“The smallest amount of empathy will change your whole perspective and allow you to live stress free in this world.”
– Lance G. Newman II
By Elizabeth Scinta
Photos byAndrea Hutchinson
Love: a four-letter word with an immense amount of meaning. But without us giving that four-letter word meaning and power, it’s simply another sound that rolls off our tongues, convoluted by circumstances. Lance G. Newman II (also known as Mr. Spreadlove), a Louisville artist, philanthropist and professional, took that four-letter word and gave it the power to inspire. “We placate and dilute love and dress it up as this romantic endeavor when I truly believe it’s the core element of humanity and every religion that has ever existed,” explained Newman. “It can be cheesy, or you can dress it up as a Rastafarian one love thing, but I truly believe in love. I know that love exists in each one of us even though sometimes we can’t see it.”
Newman is a man of many talents ranging from spoken word and written poetry to acting and producing, playwriting and comedy and teaching and visual arts. His journey began at 12 years old with poetry when he wrote and performed a diss poem about his bullies. The bullies stopped in their tracks after hearing that one. That performance opened Newman’s eyes to the power behind a word and the ability to use his talent for good. For the past 20 years, Newman has been creating and performing poetry and leading open mics and poetry slams all over Louisville. “I have hosted open mics and slams in abandoned buildings. I’ve been on a corner with a microphone and a speaker. I don’t necessarily believe the art needs to live in a gallery or an institution,” explained Newman.
He co-led a monthly poetry slam at Sweet Peaches and was invited to co-host the events at the KMAC Museum around seven years ago. “We were rocking 70 to 80 attendees each time and the most diverse crowd you’ve ever seen. So, during the pandemic, I put on my production and video editing hat, and I created a series on YouTube called the ‘KMAC Poetry Series’ where I highlight and feature various poets from the city,” explained Newman. “Now that things are open again, we are back in person, and the slam season starts back on the last Saturday in September.”
Although poetry is his favorite medium to work with because of the instant gratification from the audience, he began dabbling in the visual arts realm in 2017. In 2018, Newman was chosen to be a part of the first cohort of the Hadley Creative Initiative. The initiative sent Newman through a six-month professional development program focused on visual arts; during this stint, he decided to pursue his visual artworks aspirations. Using Black & Mild Cigars, he creates thought-provoking visual arts that tell a story about himself and his community. “I smoke these cigars, but even before I started doing visual art, I would collect them because I was tired of littering. So I would find them in my backyard, and I’d go to clean, and I’d have trash bags full; that’s where you get the Hadley Creative piece,” explained Newman.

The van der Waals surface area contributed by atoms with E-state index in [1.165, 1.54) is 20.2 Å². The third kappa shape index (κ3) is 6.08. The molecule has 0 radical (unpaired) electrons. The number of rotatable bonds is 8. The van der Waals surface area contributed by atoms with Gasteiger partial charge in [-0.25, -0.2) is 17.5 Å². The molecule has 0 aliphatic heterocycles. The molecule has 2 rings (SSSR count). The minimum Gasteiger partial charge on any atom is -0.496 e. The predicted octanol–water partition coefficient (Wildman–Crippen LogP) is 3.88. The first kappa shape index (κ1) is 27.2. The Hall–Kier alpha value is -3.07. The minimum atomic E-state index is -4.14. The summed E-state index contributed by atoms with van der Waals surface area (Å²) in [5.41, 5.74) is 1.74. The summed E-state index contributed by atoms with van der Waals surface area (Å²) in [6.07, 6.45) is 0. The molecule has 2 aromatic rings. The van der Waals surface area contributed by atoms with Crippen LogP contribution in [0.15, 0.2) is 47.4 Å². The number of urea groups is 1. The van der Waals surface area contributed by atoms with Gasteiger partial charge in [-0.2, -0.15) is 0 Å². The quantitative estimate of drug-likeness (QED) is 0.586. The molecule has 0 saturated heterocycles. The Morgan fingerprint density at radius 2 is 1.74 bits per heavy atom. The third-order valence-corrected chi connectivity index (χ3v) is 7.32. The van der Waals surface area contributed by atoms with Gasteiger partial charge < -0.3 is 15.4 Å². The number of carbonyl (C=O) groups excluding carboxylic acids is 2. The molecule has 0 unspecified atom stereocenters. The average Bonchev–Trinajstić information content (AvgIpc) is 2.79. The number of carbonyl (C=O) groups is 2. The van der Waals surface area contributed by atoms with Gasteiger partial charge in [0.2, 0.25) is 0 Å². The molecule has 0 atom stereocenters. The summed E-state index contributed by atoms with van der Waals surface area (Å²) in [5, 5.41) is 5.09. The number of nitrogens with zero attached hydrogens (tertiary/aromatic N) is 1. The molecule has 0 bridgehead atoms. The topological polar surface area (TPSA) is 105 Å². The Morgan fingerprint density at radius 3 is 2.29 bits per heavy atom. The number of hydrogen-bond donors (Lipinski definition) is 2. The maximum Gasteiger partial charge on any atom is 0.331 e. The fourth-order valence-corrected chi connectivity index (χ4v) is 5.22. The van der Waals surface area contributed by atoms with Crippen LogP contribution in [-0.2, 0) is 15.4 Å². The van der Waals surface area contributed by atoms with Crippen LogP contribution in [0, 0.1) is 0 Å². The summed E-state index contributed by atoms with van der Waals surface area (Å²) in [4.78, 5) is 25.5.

His evolution and use of the Black & Mild cigars are astounding, especially to the infrequent art consumer. “When you ask how my art evolved, you can see (in the newer pieces) there’s body contour, shading and a whole new use of the materials,” explained Newman. “If we’re talking about from the beginning, poems and plays can’t live with you in your home. They can’t sit on your walls, and they can’t inspire you in the morning when you’re brushing your teeth, but visual art can encapsulate those feelings. That’s why I moved to the visual. I love theater, and I’m still doing theater, but at the same time, I think the visual is a way to leave a legacy.”
Newman’s legacy extends beyond his artwork to the love he exudes for his community, and receiving the 2022 Bill Fischer Award for the Visual Arts proved to him he’s making a difference. To him, receiving this award has not only opened a world of possibilities but has reaffirmed that he’s on the right track. “The Fischer award provided some recognition I had not received in the past 20 years. It was confirmation that I was on the right path and that I am correct in my assumptions of how to express myself. It’s validation from a wider audience. We know Louisville is heavily segregated, and the crossing over is what Bill Fischer signifies in my mind. That crossover is from being the West End local to something a little more. It’s all about where you are in your career. Now that I have the award, I’m about to produce so much more.” Follow @mr.spreadlove on Instagram to stay up to date on all of his future projects.